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The tradition of sweetening the marriage with cake is part of many cultures.
The French croquembouche is based on an English tradition, where the bride and groom have to kiss over the tower and prove their prosperity by keeping the tower in perfect condition. In an attempt to give the bride and groom a better chance of keeping the tower structurally sound, the sweets were bound together with threads of caramel toffee.
Though this is one of the most fascinating wedding cakes, there are many to choose from for your special day.
If you want to go back to the 1900s for a night, a traditional heart cake is the way to go! It was said back in the day, that the cement-like supports were a way of showing wealth.
Wedding Towers have always been a common choice – usually made from individual little sweets, whether they be profiteroles in a croquembouche or tiers of cupcakes, donuts or macarons.
Whatever your preference, it can be done!
A modern approach may be more your thing. If that’s the case, simple and elegant naked cakes or impressive multi-tiered cakes are very popular these days. Adorned with greenery, fairy lights or painted patterns, your guests’ mouths will drop at the sight of one of these gorgeous cakes.
Whether you would like to stick to a traditional fruitcake, opt for a macaron tower or request a gluten-free almond cake, you NEED to “try before you buy”.
Make sure that the wedding cake is fresh and tastes amazing. Often taste is overlooked in favour of style, but a good looking cake doesn’t always mean it tastes good! Don’t forget to taste the whole slice to make sure that all the components blend well together. You don’t want it to go to waste.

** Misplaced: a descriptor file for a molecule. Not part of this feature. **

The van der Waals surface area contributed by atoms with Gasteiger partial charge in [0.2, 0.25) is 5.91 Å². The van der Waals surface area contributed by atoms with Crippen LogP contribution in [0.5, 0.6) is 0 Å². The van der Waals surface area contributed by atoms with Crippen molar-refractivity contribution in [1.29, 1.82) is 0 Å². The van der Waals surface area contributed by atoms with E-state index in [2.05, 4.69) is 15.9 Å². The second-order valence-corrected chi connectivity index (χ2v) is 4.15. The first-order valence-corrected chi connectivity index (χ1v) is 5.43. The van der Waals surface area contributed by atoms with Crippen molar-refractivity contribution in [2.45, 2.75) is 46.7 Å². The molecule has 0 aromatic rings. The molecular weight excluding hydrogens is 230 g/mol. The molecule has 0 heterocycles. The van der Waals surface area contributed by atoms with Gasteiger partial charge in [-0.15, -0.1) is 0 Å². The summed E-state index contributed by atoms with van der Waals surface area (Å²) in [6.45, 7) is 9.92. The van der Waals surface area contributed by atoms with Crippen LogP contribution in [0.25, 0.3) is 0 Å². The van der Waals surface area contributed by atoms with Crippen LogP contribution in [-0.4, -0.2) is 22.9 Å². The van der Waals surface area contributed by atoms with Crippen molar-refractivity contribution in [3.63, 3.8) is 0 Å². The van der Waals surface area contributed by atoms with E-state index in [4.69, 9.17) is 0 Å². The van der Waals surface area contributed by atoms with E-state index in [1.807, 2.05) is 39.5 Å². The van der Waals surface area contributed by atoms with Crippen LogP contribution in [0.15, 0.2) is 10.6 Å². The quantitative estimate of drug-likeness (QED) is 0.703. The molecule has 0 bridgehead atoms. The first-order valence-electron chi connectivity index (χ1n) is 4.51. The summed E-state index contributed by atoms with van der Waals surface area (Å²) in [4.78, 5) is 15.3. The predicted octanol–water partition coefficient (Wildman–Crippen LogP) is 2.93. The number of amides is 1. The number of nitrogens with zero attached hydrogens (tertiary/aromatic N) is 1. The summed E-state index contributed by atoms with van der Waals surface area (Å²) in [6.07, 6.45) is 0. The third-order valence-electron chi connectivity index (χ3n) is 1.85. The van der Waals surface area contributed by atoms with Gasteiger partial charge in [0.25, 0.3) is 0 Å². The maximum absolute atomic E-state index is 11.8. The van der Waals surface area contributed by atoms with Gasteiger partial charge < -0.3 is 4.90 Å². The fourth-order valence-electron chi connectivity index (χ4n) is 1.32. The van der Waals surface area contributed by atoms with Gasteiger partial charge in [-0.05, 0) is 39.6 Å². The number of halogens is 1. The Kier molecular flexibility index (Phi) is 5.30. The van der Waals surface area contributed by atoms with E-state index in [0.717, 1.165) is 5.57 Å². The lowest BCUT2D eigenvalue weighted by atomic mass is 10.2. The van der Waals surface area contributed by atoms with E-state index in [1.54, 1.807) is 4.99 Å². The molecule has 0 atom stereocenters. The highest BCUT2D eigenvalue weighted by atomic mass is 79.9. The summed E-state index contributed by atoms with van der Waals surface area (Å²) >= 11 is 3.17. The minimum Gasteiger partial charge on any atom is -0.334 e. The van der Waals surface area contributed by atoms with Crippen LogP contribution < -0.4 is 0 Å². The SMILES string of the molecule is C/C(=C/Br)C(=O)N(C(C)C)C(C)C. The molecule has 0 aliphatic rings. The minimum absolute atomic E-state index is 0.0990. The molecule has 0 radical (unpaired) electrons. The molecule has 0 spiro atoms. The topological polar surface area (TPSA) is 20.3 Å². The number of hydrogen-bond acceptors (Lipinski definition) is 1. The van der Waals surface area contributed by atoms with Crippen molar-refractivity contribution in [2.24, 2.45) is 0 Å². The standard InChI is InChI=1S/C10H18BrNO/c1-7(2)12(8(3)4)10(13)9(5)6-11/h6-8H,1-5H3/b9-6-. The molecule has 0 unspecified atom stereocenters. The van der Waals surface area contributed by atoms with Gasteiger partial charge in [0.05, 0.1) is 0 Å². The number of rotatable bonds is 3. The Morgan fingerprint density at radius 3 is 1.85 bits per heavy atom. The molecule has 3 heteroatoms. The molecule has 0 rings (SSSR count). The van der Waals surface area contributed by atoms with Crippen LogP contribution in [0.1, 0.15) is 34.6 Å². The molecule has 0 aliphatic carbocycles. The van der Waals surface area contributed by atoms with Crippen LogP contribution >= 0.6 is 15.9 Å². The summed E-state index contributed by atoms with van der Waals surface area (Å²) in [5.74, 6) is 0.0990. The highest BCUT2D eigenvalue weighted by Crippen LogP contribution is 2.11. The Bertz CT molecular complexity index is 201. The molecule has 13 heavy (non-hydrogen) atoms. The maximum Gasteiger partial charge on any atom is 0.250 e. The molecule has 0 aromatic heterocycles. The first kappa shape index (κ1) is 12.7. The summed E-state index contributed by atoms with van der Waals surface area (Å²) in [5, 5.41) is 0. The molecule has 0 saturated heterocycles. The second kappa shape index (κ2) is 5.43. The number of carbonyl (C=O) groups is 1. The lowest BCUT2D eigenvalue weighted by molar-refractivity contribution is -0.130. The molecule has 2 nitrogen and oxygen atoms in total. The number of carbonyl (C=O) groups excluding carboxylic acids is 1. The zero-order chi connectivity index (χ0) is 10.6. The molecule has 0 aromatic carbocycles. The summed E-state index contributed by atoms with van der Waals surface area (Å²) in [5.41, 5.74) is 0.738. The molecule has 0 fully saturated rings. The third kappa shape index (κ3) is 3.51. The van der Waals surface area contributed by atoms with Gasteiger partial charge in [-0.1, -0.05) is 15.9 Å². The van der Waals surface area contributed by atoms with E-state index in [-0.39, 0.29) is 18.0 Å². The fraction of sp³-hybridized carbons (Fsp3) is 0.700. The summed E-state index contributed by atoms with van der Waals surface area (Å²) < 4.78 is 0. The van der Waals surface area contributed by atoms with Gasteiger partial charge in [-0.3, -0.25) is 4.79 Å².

If any of your wedding guests are vegan, gluten-free or sugar-free, why not choose a multi-tier cake with different flavours to suit everyone? Guests who are unable to consume alcohol for religious reasons or are underage will usually need to avoid fruitcake or other alcoholic sweets like tiramisu. Don’t forget to warn your guests about any nuts or allergenic ingredients.
Before you place your order, you’ll need to know how many people you will be serving the cake to. If you plan on serving a softer cake, such as a mud or sponge cake, you will need a slightly larger cake for 100 guests, so ask your cake maker for their advice. You should also consider whether or not the wedding cake is going to be served with another dessert. If it is, then it is more practical to serve smaller sized portions.
If your guests decide not to eat their share of wedding cake at your reception, check whether your cake maker or venue can supply you with small boxes or cake bags so that they can take their cake portion home with them.